Google Earth, Columbia University Reveal World's Most Comprehensive Seafloor Map (Video)

google seafloor image

Image via Google Earth

Google and Columbia University wanted to celebrate World Oceans Day in style yesterday, so they revealed what is the largest map of Earth's seafloor to date. While the collaboration more than doubled what's available and mapped an area larger than North America, the team admits that only about 5% of the ocean's floor has been mapped so far. Google's Lat Long blog states, "Our partners at the Lamont-Doherty Earth Observatory at Columbia have curated 20 years of data from almost 500 ship cruises and 12 different institutions. See the full GMRT attribution layer in the Earth Gallery to learn more. High-res underwater mapping is vital to understanding how tsunamis will spread around the globe. For example, the National Oceanographic and Atmospheric Administration (NOAA) created a Tsunami spread map after the Japan earthquake to allow anyone to visualize the wave spread."

The map is topographical, showing the underwater mountain ranges and deep trenches that form the various ecosystems in the sea. And the new information doubles what Google already had mapped in the Google Earth platform. Here's a video that gives you a guided tour of what's to offer -- it's perfect for, ahem, diving in to the new addition to Google Earth.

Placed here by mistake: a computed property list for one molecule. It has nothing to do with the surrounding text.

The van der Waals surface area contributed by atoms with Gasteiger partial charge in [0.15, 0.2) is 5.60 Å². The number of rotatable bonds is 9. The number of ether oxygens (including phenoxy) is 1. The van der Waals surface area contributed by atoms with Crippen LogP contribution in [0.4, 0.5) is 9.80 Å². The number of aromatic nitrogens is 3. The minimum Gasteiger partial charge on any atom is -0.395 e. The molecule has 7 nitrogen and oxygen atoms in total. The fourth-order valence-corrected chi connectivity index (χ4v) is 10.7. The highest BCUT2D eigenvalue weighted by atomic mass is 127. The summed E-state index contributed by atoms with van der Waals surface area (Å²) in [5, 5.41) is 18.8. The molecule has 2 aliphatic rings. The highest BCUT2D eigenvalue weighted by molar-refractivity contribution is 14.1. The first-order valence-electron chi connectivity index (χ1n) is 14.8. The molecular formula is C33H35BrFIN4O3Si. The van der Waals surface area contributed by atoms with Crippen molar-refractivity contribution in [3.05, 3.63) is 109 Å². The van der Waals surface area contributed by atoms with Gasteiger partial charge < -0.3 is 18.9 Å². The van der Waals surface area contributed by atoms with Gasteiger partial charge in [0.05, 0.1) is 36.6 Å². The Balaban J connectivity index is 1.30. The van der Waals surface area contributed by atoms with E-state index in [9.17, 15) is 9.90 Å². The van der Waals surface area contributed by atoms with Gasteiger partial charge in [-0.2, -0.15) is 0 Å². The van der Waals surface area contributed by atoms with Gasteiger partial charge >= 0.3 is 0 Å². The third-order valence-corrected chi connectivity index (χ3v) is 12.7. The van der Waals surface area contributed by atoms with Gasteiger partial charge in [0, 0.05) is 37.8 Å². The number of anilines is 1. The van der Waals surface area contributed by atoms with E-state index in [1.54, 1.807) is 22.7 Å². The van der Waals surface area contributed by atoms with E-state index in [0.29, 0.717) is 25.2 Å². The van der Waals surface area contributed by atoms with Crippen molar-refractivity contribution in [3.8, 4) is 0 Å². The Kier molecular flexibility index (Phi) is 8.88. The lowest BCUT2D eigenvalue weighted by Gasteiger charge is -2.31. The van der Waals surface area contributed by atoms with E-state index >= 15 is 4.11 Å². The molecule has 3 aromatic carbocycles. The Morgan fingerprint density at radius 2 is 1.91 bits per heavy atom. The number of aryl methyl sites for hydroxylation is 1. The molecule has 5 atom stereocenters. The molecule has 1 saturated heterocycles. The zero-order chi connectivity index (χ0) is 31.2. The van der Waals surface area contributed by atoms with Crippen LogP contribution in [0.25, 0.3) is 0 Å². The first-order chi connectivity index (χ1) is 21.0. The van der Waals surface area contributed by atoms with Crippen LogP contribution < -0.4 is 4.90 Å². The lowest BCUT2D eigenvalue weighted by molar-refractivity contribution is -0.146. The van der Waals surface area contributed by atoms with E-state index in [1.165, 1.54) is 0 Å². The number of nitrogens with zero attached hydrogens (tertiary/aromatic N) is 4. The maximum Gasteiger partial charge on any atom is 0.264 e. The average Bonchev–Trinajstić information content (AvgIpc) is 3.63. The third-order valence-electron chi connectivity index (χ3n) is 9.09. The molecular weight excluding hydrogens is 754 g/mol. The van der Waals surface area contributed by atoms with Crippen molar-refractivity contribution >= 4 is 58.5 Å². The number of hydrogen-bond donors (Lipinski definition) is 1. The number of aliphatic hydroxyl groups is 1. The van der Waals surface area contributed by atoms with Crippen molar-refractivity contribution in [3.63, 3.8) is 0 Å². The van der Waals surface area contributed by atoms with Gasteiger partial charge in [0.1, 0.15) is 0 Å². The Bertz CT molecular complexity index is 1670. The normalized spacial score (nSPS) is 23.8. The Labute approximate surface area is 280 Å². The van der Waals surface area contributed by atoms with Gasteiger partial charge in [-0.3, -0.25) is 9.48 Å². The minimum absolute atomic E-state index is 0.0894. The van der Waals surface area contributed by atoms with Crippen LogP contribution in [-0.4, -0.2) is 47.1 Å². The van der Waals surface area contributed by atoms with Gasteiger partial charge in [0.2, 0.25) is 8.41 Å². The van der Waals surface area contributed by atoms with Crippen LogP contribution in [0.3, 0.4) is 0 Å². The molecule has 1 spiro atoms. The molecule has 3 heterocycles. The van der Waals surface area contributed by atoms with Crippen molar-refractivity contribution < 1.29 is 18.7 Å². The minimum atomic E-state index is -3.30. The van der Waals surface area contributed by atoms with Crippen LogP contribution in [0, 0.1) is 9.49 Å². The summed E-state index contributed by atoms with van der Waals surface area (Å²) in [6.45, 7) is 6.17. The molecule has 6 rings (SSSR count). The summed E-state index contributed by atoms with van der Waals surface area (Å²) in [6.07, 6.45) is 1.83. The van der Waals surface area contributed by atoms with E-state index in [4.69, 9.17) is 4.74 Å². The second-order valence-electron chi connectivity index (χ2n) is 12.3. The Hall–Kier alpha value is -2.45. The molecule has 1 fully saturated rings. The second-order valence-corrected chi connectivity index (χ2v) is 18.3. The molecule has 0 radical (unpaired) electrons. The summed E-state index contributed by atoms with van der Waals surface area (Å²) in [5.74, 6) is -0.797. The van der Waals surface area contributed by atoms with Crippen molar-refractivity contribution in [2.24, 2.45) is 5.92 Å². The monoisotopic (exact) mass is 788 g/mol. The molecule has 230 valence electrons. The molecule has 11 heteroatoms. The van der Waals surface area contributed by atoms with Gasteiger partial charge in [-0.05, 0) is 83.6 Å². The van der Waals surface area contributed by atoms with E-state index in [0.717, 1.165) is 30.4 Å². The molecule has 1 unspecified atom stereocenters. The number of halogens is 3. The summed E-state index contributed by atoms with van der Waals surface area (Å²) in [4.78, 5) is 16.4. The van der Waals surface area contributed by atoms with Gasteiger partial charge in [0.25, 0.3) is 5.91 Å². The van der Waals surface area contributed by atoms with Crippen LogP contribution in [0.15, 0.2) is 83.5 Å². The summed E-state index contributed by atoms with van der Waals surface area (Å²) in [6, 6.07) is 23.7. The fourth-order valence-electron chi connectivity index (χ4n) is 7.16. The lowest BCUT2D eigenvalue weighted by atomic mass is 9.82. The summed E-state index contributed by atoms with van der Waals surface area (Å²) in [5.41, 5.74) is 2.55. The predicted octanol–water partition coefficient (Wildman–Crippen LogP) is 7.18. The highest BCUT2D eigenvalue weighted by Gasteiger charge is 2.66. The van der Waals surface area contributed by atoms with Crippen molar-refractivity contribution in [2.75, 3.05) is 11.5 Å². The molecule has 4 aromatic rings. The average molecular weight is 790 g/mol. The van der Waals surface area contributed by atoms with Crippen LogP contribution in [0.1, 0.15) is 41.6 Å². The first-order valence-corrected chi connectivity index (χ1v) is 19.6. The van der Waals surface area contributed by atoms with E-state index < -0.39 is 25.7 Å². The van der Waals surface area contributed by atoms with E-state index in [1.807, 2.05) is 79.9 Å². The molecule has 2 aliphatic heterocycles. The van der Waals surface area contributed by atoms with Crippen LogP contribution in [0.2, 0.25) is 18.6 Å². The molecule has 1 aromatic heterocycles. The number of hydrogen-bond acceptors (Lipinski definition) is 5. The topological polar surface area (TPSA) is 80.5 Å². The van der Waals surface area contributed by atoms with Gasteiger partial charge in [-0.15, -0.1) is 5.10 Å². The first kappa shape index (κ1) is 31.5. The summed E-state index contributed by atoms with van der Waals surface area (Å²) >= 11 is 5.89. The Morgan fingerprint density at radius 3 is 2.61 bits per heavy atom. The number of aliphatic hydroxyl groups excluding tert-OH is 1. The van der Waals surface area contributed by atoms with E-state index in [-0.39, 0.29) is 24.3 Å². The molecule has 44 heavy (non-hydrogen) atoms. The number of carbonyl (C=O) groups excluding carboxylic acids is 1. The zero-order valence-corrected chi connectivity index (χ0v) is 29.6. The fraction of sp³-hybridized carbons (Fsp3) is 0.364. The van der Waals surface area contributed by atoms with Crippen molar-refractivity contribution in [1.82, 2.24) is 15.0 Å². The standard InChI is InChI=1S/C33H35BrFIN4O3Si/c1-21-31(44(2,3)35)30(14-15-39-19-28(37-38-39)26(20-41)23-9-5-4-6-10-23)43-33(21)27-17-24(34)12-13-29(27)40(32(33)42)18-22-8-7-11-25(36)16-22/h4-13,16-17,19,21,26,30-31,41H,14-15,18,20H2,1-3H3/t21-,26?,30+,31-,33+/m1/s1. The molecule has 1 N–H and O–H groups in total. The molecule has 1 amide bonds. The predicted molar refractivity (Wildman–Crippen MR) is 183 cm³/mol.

What is incredible to note is how little we actually know about the oceans. There is more life, more mystery to uncover than we might possibly know what to do with. Yet, we are losing so much to pollution, overfishing, ocean acidification and climate change. We're hoping interactive maps such as this will help create the next generation of Jacques-Yves Cousteaus and build up some excitement about protecting these vast resources.

The Lamont-Doherty Earth Observatory adds, "The ocean floors contain dramatic landscapes--volcanic ridges, lofty peaks, wide plains and deep valleys--but most areas remain mapped in less detail than the surfaces of the Moon and Mars. The new, sharper focus is currently available for about 5 percent of the oceans--even at that, an area larger than North America--and provides spectacular scenery, including the huge Hudson Canyon off New York City, the Wini Seamount near Hawaii, and the sharp-edged 10,000-foot-high Mendocino Ridge off the U.S Pacific Coast."

Enjoy touring underwater landscapes!

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